Table of Contents
Paul Schrader Plays Close to the Vest
The Card Counter is the latest psychological drama from writer/director Paul Schrader. His previous effort, First Reformed from 2018 was produced on a similar budget and saw moderate success. Martin Scorsese teams up with Schrader once again, but this time as an executive producer. It seems ever since First Reformed, Schrader has taken to directing his own work and the results are riveting. In this new Schrader project, Oscar Isaac stars as the former veteran and convict with PTSD who copes by playing and counting cards. His character, William Tell, is approached by Cirk, another fellow veteran, who offers him a way to redeem his troubled past. As they travel the country together in their pursuit of monetary success and retribution, more is revealed about why exactly they must right the wrongs that they hardly feel can even be justified. Let's take a look at why specifically this film succeeds.
Oscar F*cking Isaac
The entire film is carried on the shoulders of Oscar hopeful Oscar Isaac who gives a stellar, yet understated performance. The film demands restraint from its lead as much of it is introspective and begs for pain to be felt and reckoned with beneath the surface. Oscar Isaac expertly portrays the troubled veteran grappling with the demons of his past and trying his level best to profoundly redeem his future. Isaac has two absolutely masterful scenes in this film which both require a heightened level of dynamism and tremendous emotional range, which he nails perfectly. The performance should be raved about for Oscar season, but it's more likely that this will come and go and disappear from the collective consciousness of the Academy. Isaac has been passed over for awards recognition in the past (Inside Llewyn Davis, Ex Machina, and many others) and will hopefully quit being slept on by voters moving forward.
The cinematography of The Card Counter may come across low-key, but it's anything but underwhelming when viewing it in its entirety. Sure, the trailer gives us a preview of what's to come, but the camera tricks on display in the context of the greater story is masterful. There are unique shots and camera movements which not only look cool, but also enhance the storytelling at large. More specifically, there's a use of the fish-eye lens and the way the camera moves and the filter put on the sequence is nothing short of mesmerizing. It also adds to the surrealism and the heightened nature of the harrowing sequence. There is also a scene in which the lighting is used to create a dreamlike and ethereal quality to it. The transitions in this film also accent and complement the cinematography and gives us the fading perspective of our troubled protagonist. The cinematography here is not overly flashy, but there's a purpose to that and it's beautifully understated.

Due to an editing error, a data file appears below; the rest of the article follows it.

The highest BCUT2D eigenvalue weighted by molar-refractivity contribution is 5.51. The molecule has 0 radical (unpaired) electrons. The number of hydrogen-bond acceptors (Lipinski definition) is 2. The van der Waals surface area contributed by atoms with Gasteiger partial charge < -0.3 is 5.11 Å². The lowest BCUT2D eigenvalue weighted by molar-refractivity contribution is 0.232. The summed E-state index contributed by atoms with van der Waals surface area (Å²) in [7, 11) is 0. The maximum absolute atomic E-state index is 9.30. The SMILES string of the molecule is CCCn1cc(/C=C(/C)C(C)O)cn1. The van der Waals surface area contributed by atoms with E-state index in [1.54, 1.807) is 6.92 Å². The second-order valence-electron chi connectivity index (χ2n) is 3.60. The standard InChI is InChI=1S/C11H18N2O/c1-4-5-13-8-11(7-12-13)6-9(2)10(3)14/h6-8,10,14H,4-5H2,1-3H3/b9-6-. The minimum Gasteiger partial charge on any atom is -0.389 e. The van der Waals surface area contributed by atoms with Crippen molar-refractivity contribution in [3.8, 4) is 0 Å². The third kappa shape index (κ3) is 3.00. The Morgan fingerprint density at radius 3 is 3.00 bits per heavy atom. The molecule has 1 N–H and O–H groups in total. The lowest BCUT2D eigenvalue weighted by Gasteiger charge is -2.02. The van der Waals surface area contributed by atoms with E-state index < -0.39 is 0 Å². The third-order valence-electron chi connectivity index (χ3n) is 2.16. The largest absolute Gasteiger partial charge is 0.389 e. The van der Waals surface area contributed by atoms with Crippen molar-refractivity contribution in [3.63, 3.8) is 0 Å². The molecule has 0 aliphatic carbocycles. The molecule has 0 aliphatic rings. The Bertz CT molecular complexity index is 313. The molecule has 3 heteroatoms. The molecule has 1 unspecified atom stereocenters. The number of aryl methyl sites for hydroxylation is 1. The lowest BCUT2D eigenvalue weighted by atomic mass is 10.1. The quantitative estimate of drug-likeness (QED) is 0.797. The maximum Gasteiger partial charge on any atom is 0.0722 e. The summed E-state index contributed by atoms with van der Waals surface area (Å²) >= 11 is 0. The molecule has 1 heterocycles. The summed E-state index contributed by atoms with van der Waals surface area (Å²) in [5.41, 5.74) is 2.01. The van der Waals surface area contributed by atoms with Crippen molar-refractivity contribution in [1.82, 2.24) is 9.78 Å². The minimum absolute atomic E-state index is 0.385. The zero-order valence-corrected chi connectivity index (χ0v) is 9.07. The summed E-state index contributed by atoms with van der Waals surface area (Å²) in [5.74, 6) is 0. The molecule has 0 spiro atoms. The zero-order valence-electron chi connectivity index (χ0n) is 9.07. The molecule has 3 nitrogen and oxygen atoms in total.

It's difficult to talk about a Paul Schrader film without talking about the screenplay. While at the risk of being in all too familiar territory, the plot details are different enough and always keeps us intrigued. The pacing of the script is brilliantly done as we're kept at arms length for most of it, but we're always interested. The card counting storyline is almost a smokescreen for what is truly boiling beneath the surface, character-wise. Schrader uses his signature slowburn buildup in the first two acts, which then crescendos into a fever pitch in the third act with a nice twist and a satisfying enough payoff by the end. The reveals throughout the script are perfectly placed and the plot, while it moves slow, carries us through with subtle intrigue with Isaac's portrayal of the character of William Tell. The character work at play is fascinating as it is scintillating. The screenplay, while not the greatest aspect of the film, is still a gripping and thoroughly intriguing work of art crafted wonderfully by Paul Schrader.
Paul Schrader delivers yet again with another intriguing character piece shrouded in mystery and profound guilt. Oscar Isaac delivers an outstanding and beautifully understated performance as the disturbed war veteran battling PTSD. The cinematography of the film is beautifully restrained and boasts some unique and almost never before seen techniques which dazzle and accent the film's brilliant storytelling. The screenplay of the film is terrific as always one can reasonably expect from legend Paul Schrader. The script is near perfectly placed and structures brilliantly well timed reveals throughout its calculated plot. All in all, the film works on very nearly every level, but the film leaves a little more to be desired upon its conclusion. All these excellent setups with underwhelming payoff by the end. The film is still well worth seeing despite it not entirely sticking the landing.
The Card Counter is a Focus Features film and is available only in theaters in a limited theatrical release.